Violent Games Increase Hostility in Teens with a Specific Combination of Personality Traits, New Study Finds
Research led by Villanova psychology professor discovers model that indicates some video game players are prone to greater aggression
Villanova, Pa. – Violent video games are unlikely to have a negative affect on teenagers except for those whose personalities are predisposed to be highly neurotic, less agreeable and less conscientious.
That is the conclusion of a new research study conducted by Patrick M. Markey, Ph.D. an associate professor of psychology at Villanova University in collaboration with Charlotte N. Markey, Ph.D. a Rutgers University associate professor. The pair’s work, titled, “Vulnerability to Violent Video Games: A Review and Integration of Personality Research” is published in the June issue of the Review of General Psychology, a journal of the American Psychological Association.
The study’s results allay ongoing fears that violent video games (VVGs) incite aggression in most players while delineating the combination of personality traits that make some players more susceptible to intensified hostility.
“Individuals are not ‘blank slates.’ One’s general disposition moderates the effect of violent media,” Dr. Patrick Markey said.
He continued, “General policy recommendations based on the notion that violent video games are simply ‘bad’ and individuals who play violent video games will inevitably become aggressive appear to be unwarranted. Instead it is crucial to consider the dispositional characteristics of the person playing the video game when predicting the type of effect the violent video game might have on his or her hostility.”
In characterizing the type of individual prone to greater hostility as a result of playing violent video games the study examined the Five-Factor Model (FFM), the most popular model of personality traits, to determine which traits VVG affect.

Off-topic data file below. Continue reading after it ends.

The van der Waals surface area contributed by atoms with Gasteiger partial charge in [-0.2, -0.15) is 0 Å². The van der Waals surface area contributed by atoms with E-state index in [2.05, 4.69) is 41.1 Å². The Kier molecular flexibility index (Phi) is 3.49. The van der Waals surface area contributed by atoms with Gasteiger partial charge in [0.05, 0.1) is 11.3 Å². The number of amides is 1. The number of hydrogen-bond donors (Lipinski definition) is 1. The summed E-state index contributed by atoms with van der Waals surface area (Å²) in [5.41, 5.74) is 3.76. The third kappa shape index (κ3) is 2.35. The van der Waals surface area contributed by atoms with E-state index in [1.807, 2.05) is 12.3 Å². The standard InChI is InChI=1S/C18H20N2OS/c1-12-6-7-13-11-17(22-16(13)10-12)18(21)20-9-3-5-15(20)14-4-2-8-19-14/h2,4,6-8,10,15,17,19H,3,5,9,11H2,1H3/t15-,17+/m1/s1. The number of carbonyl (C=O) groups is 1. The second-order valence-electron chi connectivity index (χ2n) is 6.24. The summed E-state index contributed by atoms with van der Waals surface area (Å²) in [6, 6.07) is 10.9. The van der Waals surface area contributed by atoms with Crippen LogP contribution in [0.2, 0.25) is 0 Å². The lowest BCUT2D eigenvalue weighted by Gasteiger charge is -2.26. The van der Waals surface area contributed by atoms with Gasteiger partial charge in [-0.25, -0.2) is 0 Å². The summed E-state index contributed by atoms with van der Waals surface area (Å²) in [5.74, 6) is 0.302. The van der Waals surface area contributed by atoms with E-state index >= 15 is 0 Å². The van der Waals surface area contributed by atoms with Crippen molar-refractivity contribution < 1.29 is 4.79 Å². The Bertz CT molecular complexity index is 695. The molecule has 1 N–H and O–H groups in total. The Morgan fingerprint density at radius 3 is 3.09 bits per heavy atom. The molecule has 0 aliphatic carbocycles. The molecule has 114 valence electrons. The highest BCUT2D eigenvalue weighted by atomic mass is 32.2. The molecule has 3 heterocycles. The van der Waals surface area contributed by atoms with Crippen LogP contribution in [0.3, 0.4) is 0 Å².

The research uncovered “the ‘perfect storm’ of FFM traits: high neuroticism (e.g., easily upset, angry, depressed, emotional, etc.), low agreeableness (e.g., little concern for others, indifferent to others feelings, cold, etc.) and low conscientiousness (e.g., break rules, don’t keep promises, act without thinking, etc.) as a vulnerable combination.
Markey then created his own model, focusing on these three traits, and used it to help predict the effects of violent video games in a sample of 118 teenagers. Each participant played a violent or a non-violent video game and had their hostility levels assessed. The teenagers who displayed the “perfect storm” traits tended to be most adversely affected by VVGs. Participants who did not possess these personality characteristics were either unaffected or only slightly negatively affected by VVGs.
The study’s authors caution against linking their findings to “the anecdotal evidence describing the personality characteristics of perpetrators of school violence who also played VVGs.”
“It appears that the vast majority of individuals exposed to VVGs do not become violent in the ‘real world,” the study observed.
With more than half the video games on the popular video game market containing some form of violence, the negative effects of VVGs is a perennial concern. Video games rated “M” or mature because they contain violence, are most popular, according to Markey. The online game that gets the most play currently, he added, is “Modern Warfare 2,” a violent first-person shooter game.
The ultimate questions for researchers, policymakers, and laypersons, the study concludes, become ‘Why do some individuals appear to be affected by VVGs while others are not?’ and ‘Who is most likely to be affected by VVGs?”
Full text of the article published in the Review of General Psychology is available at http://www.apa.org/pubs/journals/releases/gpr-14-2-82.pdf